Tag: Lady Diana Cooper

Long View: “Churchill’s Secret Affair,” Gary Oldman and the Oscars

Long View: “Churchill’s Secret Affair,” Gary Oldman and the Oscars

Ms. Camil­la Long (“TV Review, Sun­day Times, March 11th)* has a way with words. Nev­er mind that some of them are so ultra-camp that she could be accused of gra­tu­itous­ly inflict­ing them on the rest of us pro­les with mal­nour­ished intellects.

“Hoorays,” “lilo,” “naff,” “pro­to-Wal­lis” and “pan­tomime horse-named” may be dai­ly ver­nac­u­lar in the rar­i­fied atmos­phere of the Sun­day Times Cul­ture Sec­tion. But they’re like­ly to con­fuse any­one who prefers com­mu­ni­ca­tion to obfus­ca­tion. How­ev­er, the Long View of my col­league Andrew Roberts as a “striped-piglet his­to­ri­an” makes me for­give her every­thing. I will dine out on that one many times, not least with the Striped Piglet himself.…

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Lady Diana Cooper on Winston and Clementine Churchill

Lady Diana Cooper on Winston and Clementine Churchill

Excerpt*

Famed for her beau­ty and the “durable fire” of her mar­riage to Alfred Duff Coop­er, First Vis­count Nor­wich, The Lady Diana Coop­er was ear­ly admit­ted to  friend­ship with Win­ston and Clemen­tine Churchill. A stun­ning beau­ty and an accom­plished actress, she was a glit­ter­ing writer. Her tril­o­gy of mem­oirs is redo­lent of that van­ished Eng­land the Coop­ers and Churchills loved. Her books are worth seek­ing out: The Light of Com­mon Day, Trum­pets from the Steep and The Rain­bow Comes and Goes (1958-60).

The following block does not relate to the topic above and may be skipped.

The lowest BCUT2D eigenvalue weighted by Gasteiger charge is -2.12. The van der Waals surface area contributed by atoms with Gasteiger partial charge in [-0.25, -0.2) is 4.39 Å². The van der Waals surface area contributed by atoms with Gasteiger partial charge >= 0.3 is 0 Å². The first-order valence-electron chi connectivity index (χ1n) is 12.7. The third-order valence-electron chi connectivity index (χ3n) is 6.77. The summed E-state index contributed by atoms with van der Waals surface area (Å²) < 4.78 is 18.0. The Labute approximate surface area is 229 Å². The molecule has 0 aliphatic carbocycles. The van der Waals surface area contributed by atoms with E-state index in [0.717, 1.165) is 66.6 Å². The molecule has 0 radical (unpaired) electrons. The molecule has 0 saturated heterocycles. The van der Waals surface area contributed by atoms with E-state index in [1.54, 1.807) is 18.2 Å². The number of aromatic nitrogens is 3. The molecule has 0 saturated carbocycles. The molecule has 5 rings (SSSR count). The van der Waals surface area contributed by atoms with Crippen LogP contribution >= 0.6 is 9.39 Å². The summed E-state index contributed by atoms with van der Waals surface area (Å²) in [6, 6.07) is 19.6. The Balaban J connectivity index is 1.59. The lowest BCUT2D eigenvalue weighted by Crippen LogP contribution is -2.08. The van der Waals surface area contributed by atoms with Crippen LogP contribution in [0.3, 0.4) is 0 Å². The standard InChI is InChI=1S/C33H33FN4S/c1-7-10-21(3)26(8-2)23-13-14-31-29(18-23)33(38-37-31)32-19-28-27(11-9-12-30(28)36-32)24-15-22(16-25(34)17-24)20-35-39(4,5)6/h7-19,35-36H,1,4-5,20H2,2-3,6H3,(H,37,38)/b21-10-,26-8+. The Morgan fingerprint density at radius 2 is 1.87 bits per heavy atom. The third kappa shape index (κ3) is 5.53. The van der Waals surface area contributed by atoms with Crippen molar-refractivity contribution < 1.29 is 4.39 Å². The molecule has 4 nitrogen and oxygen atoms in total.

In anoth­er age, when even Churchill’s mar­riage is ques­tioned by the igno­rant, Lady Diana offers words worth remem­ber­ing.…

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Lady Randolph & Winston Churchill on Blenheim

Lady Randolph & Winston Churchill on Blenheim

I am asked what Churchill wrote and thought about his birth­place, Blenheim Palace, Wood­stock, Oxford­shire. The first words I recall are those of his moth­er Jen­nie: “with par­don­able pride.” They occur ear­ly in The Rem­i­nis­cences of Lady Ran­dolph Churchill (1908). I always loved her descrip­tion. One regrets the decline of peo­ple who can write like Jen­nie. She ranked with Lady Diana Coop­er, and I think her son’s writ­ing tal­ent was inher­it­ed from her.…

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